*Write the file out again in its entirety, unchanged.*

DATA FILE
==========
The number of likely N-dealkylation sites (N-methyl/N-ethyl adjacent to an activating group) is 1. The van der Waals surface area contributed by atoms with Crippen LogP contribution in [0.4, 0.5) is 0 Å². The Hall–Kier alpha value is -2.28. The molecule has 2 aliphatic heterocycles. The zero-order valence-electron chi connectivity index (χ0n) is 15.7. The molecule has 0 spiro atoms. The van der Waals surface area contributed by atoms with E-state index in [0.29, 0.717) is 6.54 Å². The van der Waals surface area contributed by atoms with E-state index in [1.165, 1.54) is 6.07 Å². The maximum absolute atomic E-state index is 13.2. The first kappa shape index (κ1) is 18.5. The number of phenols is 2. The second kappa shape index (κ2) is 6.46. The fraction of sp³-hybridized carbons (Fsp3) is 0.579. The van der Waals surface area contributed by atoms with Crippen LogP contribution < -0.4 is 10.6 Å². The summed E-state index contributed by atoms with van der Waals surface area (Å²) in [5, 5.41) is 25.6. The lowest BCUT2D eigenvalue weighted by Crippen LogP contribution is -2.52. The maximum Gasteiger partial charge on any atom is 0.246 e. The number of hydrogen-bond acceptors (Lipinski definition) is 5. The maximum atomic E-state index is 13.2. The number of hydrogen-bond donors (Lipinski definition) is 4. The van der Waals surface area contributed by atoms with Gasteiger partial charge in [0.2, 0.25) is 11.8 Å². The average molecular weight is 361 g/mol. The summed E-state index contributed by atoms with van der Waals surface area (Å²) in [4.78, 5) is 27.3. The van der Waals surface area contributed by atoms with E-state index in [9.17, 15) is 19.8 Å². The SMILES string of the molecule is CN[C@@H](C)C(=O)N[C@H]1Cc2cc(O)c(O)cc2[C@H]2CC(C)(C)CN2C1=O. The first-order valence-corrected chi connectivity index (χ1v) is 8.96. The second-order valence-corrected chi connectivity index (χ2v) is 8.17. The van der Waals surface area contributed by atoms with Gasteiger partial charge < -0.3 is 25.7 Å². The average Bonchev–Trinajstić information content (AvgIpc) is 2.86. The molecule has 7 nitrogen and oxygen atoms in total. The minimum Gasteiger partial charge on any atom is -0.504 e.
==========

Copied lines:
The number of likely N-dealkylation sites (N-methyl/N-ethyl adjacent to an activating group) is 1. The van der Waals surface area contributed by atoms with Crippen LogP contribution in [0.4, 0.5) is 0 Å². The Hall–Kier alpha value is -2.28. The molecule has 2 aliphatic heterocycles. The zero-order valence-electron chi connectivity index (χ0n) is 15.7. The molecule has 0 spiro atoms. The van der Waals surface area contributed by atoms with E-state index in [0.29, 0.717) is 6.54 Å². The van der Waals surface area contributed by atoms with E-state index in [1.165, 1.54) is 6.07 Å². The maximum absolute atomic E-state index is 13.2. The first kappa shape index (κ1) is 18.5. The number of phenols is 2. The second kappa shape index (κ2) is 6.46. The fraction of sp³-hybridized carbons (Fsp3) is 0.579. The van der Waals surface area contributed by atoms with Crippen LogP contribution < -0.4 is 10.6 Å². The summed E-state index contributed by atoms with van der Waals surface area (Å²) in [5, 5.41) is 25.6. The lowest BCUT2D eigenvalue weighted by Crippen LogP contribution is -2.52. The maximum Gasteiger partial charge on any atom is 0.246 e. The number of hydrogen-bond acceptors (Lipinski definition) is 5. The maximum atomic E-state index is 13.2. The number of hydrogen-bond donors (Lipinski definition) is 4. The van der Waals surface area contributed by atoms with Gasteiger partial charge in [0.2, 0.25) is 11.8 Å². The average molecular weight is 361 g/mol. The summed E-state index contributed by atoms with van der Waals surface area (Å²) in [4.78, 5) is 27.3. The van der Waals surface area contributed by atoms with E-state index in [9.17, 15) is 19.8 Å². The SMILES string of the molecule is CN[C@@H](C)C(=O)N[C@H]1Cc2cc(O)c(O)cc2[C@H]2CC(C)(C)CN2C1=O. The first-order valence-corrected chi connectivity index (χ1v) is 8.96. The second-order valence-corrected chi connectivity index (χ2v) is 8.17. The van der Waals surface area contributed by atoms with Gasteiger partial charge < -0.3 is 25.7 Å². The average Bonchev–Trinajstić information content (AvgIpc) is 2.86. The molecule has 7 nitrogen and oxygen atoms in total. The minimum Gasteiger partial charge on any atom is -0.504 e.